The derailment of a passenger train at Lytham, Lancashire, England occurred when the front tyre of the locomotive fractured and led to the loss of 15 lives. The accident happened on 3 November 1924 to the 4.40 pm Liverpool express travelling to Blackpool at 5.46 pm. When the tyre failed, the train was moving at about 50 mph (80 km/h), and the train derailed at a crossing, then hit a bridge, closely followed by the Warton signal box. The building was completely demolished and coals from the grate ignited a carriage. The engine toppled over together with two of the carriages.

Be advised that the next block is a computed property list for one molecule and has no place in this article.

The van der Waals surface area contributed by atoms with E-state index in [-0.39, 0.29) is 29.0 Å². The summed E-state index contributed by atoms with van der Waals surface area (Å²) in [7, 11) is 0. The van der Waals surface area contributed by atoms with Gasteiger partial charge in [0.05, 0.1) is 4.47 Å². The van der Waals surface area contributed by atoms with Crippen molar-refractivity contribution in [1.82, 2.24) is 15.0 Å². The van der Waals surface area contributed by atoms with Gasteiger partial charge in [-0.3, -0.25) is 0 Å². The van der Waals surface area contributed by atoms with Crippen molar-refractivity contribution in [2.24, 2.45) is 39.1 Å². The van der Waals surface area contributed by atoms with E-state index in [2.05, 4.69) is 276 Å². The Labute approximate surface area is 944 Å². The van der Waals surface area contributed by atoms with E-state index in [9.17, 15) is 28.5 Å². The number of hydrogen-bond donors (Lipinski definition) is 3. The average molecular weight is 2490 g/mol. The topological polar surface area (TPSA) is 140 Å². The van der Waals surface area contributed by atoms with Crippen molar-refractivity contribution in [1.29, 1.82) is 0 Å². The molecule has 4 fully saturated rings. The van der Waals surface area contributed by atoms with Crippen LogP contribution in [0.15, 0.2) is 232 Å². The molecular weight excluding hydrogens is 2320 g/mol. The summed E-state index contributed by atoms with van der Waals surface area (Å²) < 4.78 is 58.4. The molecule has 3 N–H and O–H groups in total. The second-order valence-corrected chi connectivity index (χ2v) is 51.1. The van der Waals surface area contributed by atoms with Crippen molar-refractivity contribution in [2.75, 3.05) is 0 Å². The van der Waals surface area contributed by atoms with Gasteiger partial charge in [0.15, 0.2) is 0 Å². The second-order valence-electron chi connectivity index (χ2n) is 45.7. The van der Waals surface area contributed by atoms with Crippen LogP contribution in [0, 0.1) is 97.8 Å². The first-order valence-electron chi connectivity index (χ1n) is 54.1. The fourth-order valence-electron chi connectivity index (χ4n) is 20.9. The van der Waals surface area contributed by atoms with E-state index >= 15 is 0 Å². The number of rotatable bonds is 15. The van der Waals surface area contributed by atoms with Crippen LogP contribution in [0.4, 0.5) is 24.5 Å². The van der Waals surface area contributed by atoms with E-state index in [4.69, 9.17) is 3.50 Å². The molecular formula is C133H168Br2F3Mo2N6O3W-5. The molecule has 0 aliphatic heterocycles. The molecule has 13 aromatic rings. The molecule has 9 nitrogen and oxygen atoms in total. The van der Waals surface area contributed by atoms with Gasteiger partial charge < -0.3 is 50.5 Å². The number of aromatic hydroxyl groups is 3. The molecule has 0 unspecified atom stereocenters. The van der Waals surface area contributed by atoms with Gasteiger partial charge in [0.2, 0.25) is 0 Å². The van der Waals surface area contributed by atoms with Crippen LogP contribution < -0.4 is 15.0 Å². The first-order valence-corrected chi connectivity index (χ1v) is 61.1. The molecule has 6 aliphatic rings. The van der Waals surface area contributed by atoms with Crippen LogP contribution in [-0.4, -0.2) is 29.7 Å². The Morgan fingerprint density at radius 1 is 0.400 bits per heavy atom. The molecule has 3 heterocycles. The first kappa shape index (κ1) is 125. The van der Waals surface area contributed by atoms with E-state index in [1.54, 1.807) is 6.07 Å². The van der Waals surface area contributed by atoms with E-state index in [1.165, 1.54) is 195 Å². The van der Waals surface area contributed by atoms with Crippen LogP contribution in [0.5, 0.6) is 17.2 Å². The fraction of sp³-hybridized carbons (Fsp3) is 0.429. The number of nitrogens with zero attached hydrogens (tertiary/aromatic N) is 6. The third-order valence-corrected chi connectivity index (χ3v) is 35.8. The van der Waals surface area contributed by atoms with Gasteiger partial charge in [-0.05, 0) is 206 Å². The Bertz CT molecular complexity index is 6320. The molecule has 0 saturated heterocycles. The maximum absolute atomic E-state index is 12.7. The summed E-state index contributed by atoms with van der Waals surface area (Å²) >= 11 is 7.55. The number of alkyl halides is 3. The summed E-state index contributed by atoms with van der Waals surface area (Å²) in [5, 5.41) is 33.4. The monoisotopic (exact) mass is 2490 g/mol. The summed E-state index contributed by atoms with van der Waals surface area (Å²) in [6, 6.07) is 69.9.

Colonel Pringle of the Railway Inspectorate found part of the broken tyre 50 yards (46 m) away in a field, the left-hand leading wheel of the engine having broken. The tread had broken from a large internal blow hole. The defect probably formed during the steel casting operation, and became critical as the tread was worn away. The tyre had been made in 1920, and had run over 100,000 miles (160,000 km) before failure. All the other wheels from the same batch were removed from service and broken up, but without finding any cavities in the treads. Pringle also showed how tyre fractures had decreased over the years. In 1880, there were 1238 broken tyres, 577 ten years later and by 1900, the number had dropped to 234. The majority were found on wagons, but by 1920, there were only 20 wheel failures. The drop in failure rate was due to the introduction of the monobloc steel wheel and better inspection and maintenance methods.